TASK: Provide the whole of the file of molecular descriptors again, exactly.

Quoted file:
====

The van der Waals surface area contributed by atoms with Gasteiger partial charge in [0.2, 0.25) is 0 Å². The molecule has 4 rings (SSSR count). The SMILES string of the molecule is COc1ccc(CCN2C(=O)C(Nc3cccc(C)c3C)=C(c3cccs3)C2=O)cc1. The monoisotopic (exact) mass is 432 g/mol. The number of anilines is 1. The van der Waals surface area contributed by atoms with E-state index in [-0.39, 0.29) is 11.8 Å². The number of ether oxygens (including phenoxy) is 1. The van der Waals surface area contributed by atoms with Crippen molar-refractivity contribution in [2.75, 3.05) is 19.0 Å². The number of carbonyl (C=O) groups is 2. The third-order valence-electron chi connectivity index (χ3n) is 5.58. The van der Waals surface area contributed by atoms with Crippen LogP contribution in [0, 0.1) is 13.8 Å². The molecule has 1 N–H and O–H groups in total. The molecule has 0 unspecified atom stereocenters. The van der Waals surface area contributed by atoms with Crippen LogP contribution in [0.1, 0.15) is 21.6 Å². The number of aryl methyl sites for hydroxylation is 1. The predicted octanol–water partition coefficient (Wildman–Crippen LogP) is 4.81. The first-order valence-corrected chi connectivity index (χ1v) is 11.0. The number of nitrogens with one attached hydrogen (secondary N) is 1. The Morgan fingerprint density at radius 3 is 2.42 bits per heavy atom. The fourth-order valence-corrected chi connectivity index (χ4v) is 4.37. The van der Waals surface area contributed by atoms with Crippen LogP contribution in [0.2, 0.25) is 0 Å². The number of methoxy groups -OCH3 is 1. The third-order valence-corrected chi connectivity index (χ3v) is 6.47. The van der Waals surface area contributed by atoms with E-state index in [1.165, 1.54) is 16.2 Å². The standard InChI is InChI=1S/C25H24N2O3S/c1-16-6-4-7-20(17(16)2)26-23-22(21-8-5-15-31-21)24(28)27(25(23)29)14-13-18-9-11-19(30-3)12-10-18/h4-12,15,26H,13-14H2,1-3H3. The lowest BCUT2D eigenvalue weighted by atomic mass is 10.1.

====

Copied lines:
The van der Waals surface area contributed by atoms with Gasteiger partial charge in [0.2, 0.25) is 0 Å². The molecule has 4 rings (SSSR count). The SMILES string of the molecule is COc1ccc(CCN2C(=O)C(Nc3cccc(C)c3C)=C(c3cccs3)C2=O)cc1. The monoisotopic (exact) mass is 432 g/mol. The number of anilines is 1. The van der Waals surface area contributed by atoms with E-state index in [-0.39, 0.29) is 11.8 Å². The number of ether oxygens (including phenoxy) is 1. The van der Waals surface area contributed by atoms with Crippen molar-refractivity contribution in [2.75, 3.05) is 19.0 Å². The number of carbonyl (C=O) groups is 2. The third-order valence-electron chi connectivity index (χ3n) is 5.58. The van der Waals surface area contributed by atoms with Crippen LogP contribution in [0, 0.1) is 13.8 Å². The molecule has 1 N–H and O–H groups in total. The molecule has 0 unspecified atom stereocenters. The van der Waals surface area contributed by atoms with Crippen LogP contribution in [0.1, 0.15) is 21.6 Å². The number of aryl methyl sites for hydroxylation is 1. The predicted octanol–water partition coefficient (Wildman–Crippen LogP) is 4.81. The first-order valence-corrected chi connectivity index (χ1v) is 11.0. The number of nitrogens with one attached hydrogen (secondary N) is 1. The Morgan fingerprint density at radius 3 is 2.42 bits per heavy atom. The fourth-order valence-corrected chi connectivity index (χ4v) is 4.37. The van der Waals surface area contributed by atoms with Crippen LogP contribution in [0.2, 0.25) is 0 Å². The number of methoxy groups -OCH3 is 1. The third-order valence-corrected chi connectivity index (χ3v) is 6.47. The van der Waals surface area contributed by atoms with E-state index in [1.165, 1.54) is 16.2 Å². The standard InChI is InChI=1S/C25H24N2O3S/c1-16-6-4-7-20(17(16)2)26-23-22(21-8-5-15-31-21)24(28)27(25(23)29)14-13-18-9-11-19(30-3)12-10-18/h4-12,15,26H,13-14H2,1-3H3. The lowest BCUT2D eigenvalue weighted by atomic mass is 10.1.